‘One would think that the practice of science would be objective. I once believed this, too.’
Roy Spencer is a principal research scientist at the University of Alabama in Huntsville and U.S. Science Team leader for the Advanced Microwave Scanning Radiometer on NASA’s Aqua satellite. In a recent post on his blog he wrote:
One would think that the practice of science would be objective. I once believed this, too. As a fresh post-doc at the University of Wisconsin, when I discovered something new in satellite data, I was surprised to encounter NASA employees who tried to keep my work from being published because they feared it would interfere with a new satellite mission they were working toward. I eventually got it published as a cover article in the prestigious journal, Nature.
But the subject I was dealing with did not have the profound financial, political, policy, and even religious import that climate change would end up having. Furthermore, 35 years ago things were different than today. People were less tribal. There is an old saying that one should not discuss politics or religion in polite company, but it turns out that social media is far from polite company.
From a practical standpoint, what we do (or don’t do) about human-caused climate change supports either (1) a statist, top-down governmental control over human affairs that involves a more socialist political framework, or (2) an unconstrained individual-freedom framework where capitalism reigns supreme. So, one could easily be a believer (or non-believer) in the ‘climate emergency’ based upon their political leanings.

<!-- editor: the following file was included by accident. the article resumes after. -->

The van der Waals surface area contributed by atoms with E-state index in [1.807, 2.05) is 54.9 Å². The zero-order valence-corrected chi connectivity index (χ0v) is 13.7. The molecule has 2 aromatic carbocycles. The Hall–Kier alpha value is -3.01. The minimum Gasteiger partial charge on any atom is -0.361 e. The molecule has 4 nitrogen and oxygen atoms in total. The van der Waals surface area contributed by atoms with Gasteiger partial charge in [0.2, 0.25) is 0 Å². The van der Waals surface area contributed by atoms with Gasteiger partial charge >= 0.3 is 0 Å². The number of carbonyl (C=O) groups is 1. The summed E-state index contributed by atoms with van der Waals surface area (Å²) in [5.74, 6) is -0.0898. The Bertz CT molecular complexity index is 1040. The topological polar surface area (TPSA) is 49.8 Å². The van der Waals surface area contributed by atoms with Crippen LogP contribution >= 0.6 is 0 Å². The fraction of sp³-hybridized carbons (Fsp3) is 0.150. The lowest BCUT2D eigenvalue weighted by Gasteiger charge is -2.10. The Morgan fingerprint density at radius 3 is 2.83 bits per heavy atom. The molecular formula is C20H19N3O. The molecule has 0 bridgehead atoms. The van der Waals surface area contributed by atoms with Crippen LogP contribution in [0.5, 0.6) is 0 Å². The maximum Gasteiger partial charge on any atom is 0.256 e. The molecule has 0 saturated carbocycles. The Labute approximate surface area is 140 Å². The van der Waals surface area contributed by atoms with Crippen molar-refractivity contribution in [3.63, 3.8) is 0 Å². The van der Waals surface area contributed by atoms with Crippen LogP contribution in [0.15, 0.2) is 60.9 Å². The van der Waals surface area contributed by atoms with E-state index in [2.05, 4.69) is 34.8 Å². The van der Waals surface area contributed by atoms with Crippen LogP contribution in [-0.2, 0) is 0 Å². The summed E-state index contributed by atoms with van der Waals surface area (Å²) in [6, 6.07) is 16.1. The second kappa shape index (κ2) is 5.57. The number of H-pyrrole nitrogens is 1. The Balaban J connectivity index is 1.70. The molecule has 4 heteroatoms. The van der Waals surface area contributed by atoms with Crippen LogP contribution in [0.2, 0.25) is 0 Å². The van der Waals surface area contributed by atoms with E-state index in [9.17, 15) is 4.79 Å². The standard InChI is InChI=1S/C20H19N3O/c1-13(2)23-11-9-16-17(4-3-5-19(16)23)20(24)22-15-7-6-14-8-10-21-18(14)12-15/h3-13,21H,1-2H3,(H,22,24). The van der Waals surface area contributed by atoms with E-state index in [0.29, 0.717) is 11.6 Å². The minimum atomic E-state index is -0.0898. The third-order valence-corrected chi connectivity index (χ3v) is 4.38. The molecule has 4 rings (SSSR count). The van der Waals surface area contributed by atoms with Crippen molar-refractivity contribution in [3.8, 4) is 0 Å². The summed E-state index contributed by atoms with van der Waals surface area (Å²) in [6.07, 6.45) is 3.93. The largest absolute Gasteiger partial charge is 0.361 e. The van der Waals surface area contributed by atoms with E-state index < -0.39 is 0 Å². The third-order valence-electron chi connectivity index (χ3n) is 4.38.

Spencer refers to a recent essay by Alan Jacobs:
He [Jacobs] mentions a recent novel in which a high-tech billionaire, fed up with the disinformation he sees on the Web, concocts an elaborate online story that Moab, Utah has been obliterated by a nuclear explosion. He has CGI video, actors, witnesses, and an elaborate (but fake) social media presence to support the story.
The plan is to then show the world how easily they were duped, so that people would become less credulous when digesting information.
But instead, people cling to their belief. Even after many years, the ‘Moab truthers’ claim that anyone who disputes that Moab was destroyed are trolls or paid shills. People could actually travel to Moab to see for themselves, but virtually no one does.
In the climate wars, I see this behavior from both skeptics and alarmists. The alarmists point to increasing storms, heat waves, wildfires, etc. as evidence that humans are making weather worse. When they are shown evidence from a century of more of data that, no, things are not getting worse, these ‘storm truthers’ still bitterly cling to their beliefs while calling us skeptics “deniers.”
On the flip side, I routinely engage skeptics who claim that there is no such thing as the greenhouse effect, and that it is physically impossible for the cold atmosphere to make the surface warmer by increasing its CO2 content, anyway. No matter how many different ways I try to show how they are wrong, they never change their stance.
As a result, despite being a skeptic on the subject of humans having a serious effect on global climate, I’ve had to block more fellow skeptics from commenting on my blog than I have blocked alarmists. So, I get attacked from people on both sides of the issue.
1 thought on “‘I Get Attacked from People on Both Sides of the Issue’”
Great Article, Jane.